I’ve noticed that brute force is used in most of the videos on Youtube which show how to shuck the hard drive of a WD My Book. This isn’t necessary if you know where to apply pressure on the case. I’ve made a short video myself showing how to open the case without scratching it or breaking the tabs.
At work we have a KVM over IP switch from Inter-Tech, a KVM IP-KVM101. It is really a small and versatile device that, in combination with 16-port KVM switches, allows us to control a complete rack with test hardware.
The KVM switch provides a web interface with a Java Web Start application for remote access. But the latest browser security updates disabled and removed the Java Web Start support . This move was announced quite some time ago (Oracle White Paper). Still, the vendor of the KVM switch, Inter-Tech, was not able to provide a valuable solution to cope with this problem.
After a bit of Googling I found an Amazon review about this particular KVM switch where the reviewer stated to have installed the firmware from another brand, the LINDY KVM over IP Switch. The LINDY switch looks identical (besides a different sticker) and – even better – their latest firmware provides a VNC server. This would allow us a browser and even operating system independent access to the KVM.
Continue reading “KVM over IP Switch: Cross-vendor Firmware Upgrade via hidden Option adds VNC Server”
I literally wanted to start this post with “I literally hacked the PiDrive cable…” but I actually have sawn it instead. Duh!
I’m using quite a few Raspberry Pi boards as servers, gateways, etc. and recently started to ‘polish’ their design. Instead of hard drives hanging beside them with a bunch of loose cables I’ve started to buy WD PiDrive Cases and Cables to pack all of them into nice ‘little boxes’.
The PiDrive Cables are really neat: they are designed to be positioned between a Raspberry Pi, its power supply, and an USB hard drive. The cable is designed for USB 3.0 hard drives, but in one case (hah) I wanted to use an external USB 2.0 drive I had lying around. So without further ado I’ve removed the USB 3.0 extension of the connector with a saw. It looks crude but works perfect…
About a year ago (2016) Aliexpress decided to
cripple simplify their search engine. They’ve removed really useful search options and added (at least in my eyes) unnecessary ones.
These useful search options were removed from the search panel but they are still available as URL parameters. I’ve mainly written this post to document these missing options for my everyday searches — but I’m pretty sure others may find them useful as well.
Aliexpress Hidden Search Options
||Show Price per Piece
||Minimal Quantity in Lot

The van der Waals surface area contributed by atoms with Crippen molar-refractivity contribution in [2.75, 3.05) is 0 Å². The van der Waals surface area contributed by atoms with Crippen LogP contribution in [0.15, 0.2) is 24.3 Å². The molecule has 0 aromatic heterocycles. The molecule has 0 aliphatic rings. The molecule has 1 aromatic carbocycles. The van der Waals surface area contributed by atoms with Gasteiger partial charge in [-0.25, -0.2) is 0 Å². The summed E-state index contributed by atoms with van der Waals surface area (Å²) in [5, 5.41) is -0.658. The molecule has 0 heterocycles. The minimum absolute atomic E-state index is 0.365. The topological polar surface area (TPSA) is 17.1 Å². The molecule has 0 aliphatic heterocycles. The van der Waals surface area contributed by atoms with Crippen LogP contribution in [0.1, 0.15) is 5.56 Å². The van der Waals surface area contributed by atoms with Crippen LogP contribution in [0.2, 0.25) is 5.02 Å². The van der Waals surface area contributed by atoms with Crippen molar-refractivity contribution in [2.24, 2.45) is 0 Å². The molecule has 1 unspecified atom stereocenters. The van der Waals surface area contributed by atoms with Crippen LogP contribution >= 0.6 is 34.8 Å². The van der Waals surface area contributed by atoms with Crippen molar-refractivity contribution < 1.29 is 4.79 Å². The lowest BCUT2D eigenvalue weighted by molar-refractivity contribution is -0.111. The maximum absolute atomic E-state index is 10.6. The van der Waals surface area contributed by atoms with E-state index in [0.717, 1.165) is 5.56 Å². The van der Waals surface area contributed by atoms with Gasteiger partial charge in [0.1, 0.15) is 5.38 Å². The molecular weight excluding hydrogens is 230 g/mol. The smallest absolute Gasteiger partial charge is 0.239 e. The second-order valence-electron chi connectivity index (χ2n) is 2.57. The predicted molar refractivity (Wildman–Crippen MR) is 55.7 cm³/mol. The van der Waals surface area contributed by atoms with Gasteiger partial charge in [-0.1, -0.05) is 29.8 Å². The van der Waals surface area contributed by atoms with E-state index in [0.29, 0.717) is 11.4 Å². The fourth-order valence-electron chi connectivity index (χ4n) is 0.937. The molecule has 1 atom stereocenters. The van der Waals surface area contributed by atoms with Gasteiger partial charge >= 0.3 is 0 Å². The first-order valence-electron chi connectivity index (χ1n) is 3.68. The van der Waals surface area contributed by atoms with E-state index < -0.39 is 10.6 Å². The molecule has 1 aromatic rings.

||Maximal Quantity in Lot
||value (e.g. 1.23)
|| Minimum Price
||value (e.g. 9.87)
|| Maximum Price
||Results with 4+ Rating
||Free Shipping only
||Country of Origin
Especially the option isUnitPrice is helpful when searching for the best price per piece and not price per lot. I really cannot understand why this option is not available per default.
So when I’m searching for the lowest price per piece within a certain quantity range (here: 10 – 50 pieces) with free shipping I would add to the URL (Example Search):
Side Note: It also makes a difference which keywords you are using when searching. The following three searches will (at least the last time I’ve checked) give different results:
- “stm32f103c8t6 lqfp“
- “stm32f103c8t6 lqfp48“
- “stm32f103c8t6 lqfp-48“
So even slight variations can make a big difference. Unlike the search on eBay, the search on Alibaba and Aliexpress does not split up keywords into smaller ‘chunks’ which are used for searching.
2018-08-02: Updated the List of Search Options
TL/DR: Use extended partitions for Linux in a dual-boot setup with Windows 10 — otherwise you might not be able to boot after a Windows update.
A few days ago I had to fix a dual-boot setup consisting of a Windows 10 and a Linux (Ubuntu) system. After deploying the latest Windows 10 Anniversary Update neither Linux nor Windows was accessible anymore. Only the GRUB rescue prompt appeared:
error: unknown filesystem.
Entering rescue mode...
GRUB wasn’t even able to manually boot into the Windows or Linux partition. Continue reading “Windows 10 Update can brick a Dual-Boot Setup when using Primary Partitions only”
Exactly 30 years ago a great disaster struck the region of Chernobyl: a nuclear accident occurred that released a large quantity of radioactive particles into the atmosphere. And it is only five years ago that, with the Fukushima Daiichi nuclear disaster, a second similar catastrophic event has taken place.
These anniversaries did not directly let me build a PIN Photodiode based Geiger Counter, it is more or less a coincidence. The main drive to build such a device was my curiosity and (please forgive me) a fascinating green glow I’ve seen on various fluorescent Uranium minerals under UV light. But in this context it should not be forgotten that at present there still is a significant increase in background radiation in some regions and some agricultural products due to these events.
There are lots of descriptions of how to build such a device; even cheap commercial products (e.g. the Smart Geiger) use such a design. Especially two sites caught my attention: OpenGeiger.de and Das Gammastrahlen-Mikrofon (German). The design I’ve chosen is based on these sources but I’ve begun to further modify it. In this post I’m showing the design I’ve started with. It mainly relies on two BPW34 (Vishay Datasheet) photodiodes connected in parallel, and two transistors to amplify the voltage fluctuations of beta and/or gamma rays striking the diodes. A 9 Volt battery was added to increase the pulse height.